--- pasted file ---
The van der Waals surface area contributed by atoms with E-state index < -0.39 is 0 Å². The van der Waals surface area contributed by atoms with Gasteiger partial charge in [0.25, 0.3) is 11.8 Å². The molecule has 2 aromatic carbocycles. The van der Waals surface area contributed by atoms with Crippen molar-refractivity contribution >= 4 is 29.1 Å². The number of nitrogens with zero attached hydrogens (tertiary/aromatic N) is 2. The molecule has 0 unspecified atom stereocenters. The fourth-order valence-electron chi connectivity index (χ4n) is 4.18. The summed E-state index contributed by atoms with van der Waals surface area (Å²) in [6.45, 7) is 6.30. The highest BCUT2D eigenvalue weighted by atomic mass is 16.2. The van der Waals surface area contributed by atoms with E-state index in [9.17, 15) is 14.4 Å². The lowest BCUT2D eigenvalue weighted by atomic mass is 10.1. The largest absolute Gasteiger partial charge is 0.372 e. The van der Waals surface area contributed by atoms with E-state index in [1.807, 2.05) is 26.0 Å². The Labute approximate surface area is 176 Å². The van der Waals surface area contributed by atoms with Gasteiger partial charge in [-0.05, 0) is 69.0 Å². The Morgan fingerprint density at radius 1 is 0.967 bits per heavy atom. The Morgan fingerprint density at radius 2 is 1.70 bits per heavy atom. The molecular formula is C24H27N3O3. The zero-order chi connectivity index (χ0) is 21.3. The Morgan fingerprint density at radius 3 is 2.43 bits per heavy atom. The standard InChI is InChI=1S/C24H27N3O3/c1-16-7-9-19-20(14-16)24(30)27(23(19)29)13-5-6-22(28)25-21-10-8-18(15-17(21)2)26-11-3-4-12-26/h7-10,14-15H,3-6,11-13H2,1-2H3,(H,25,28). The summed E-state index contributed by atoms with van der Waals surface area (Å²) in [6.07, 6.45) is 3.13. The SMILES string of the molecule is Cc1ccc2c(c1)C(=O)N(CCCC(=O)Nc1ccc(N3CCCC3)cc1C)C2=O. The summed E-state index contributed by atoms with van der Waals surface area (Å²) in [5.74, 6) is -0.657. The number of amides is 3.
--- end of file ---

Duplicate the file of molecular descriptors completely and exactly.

The van der Waals surface area contributed by atoms with E-state index < -0.39 is 0 Å². The van der Waals surface area contributed by atoms with Gasteiger partial charge in [0.25, 0.3) is 11.8 Å². The molecule has 2 aromatic carbocycles. The van der Waals surface area contributed by atoms with Crippen molar-refractivity contribution >= 4 is 29.1 Å². The number of nitrogens with zero attached hydrogens (tertiary/aromatic N) is 2. The molecule has 0 unspecified atom stereocenters. The fourth-order valence-electron chi connectivity index (χ4n) is 4.18. The summed E-state index contributed by atoms with van der Waals surface area (Å²) in [6.45, 7) is 6.30. The highest BCUT2D eigenvalue weighted by atomic mass is 16.2. The van der Waals surface area contributed by atoms with E-state index in [9.17, 15) is 14.4 Å². The lowest BCUT2D eigenvalue weighted by atomic mass is 10.1. The largest absolute Gasteiger partial charge is 0.372 e. The van der Waals surface area contributed by atoms with E-state index in [1.807, 2.05) is 26.0 Å². The Labute approximate surface area is 176 Å². The van der Waals surface area contributed by atoms with Gasteiger partial charge in [-0.05, 0) is 69.0 Å². The Morgan fingerprint density at radius 1 is 0.967 bits per heavy atom. The Morgan fingerprint density at radius 2 is 1.70 bits per heavy atom. The molecular formula is C24H27N3O3. The zero-order chi connectivity index (χ0) is 21.3. The Morgan fingerprint density at radius 3 is 2.43 bits per heavy atom. The standard InChI is InChI=1S/C24H27N3O3/c1-16-7-9-19-20(14-16)24(30)27(23(19)29)13-5-6-22(28)25-21-10-8-18(15-17(21)2)26-11-3-4-12-26/h7-10,14-15H,3-6,11-13H2,1-2H3,(H,25,28). The summed E-state index contributed by atoms with van der Waals surface area (Å²) in [6.07, 6.45) is 3.13. The SMILES string of the molecule is Cc1ccc2c(c1)C(=O)N(CCCC(=O)Nc1ccc(N3CCCC3)cc1C)C2=O. The summed E-state index contributed by atoms with van der Waals surface area (Å²) in [5.74, 6) is -0.657. The number of amides is 3.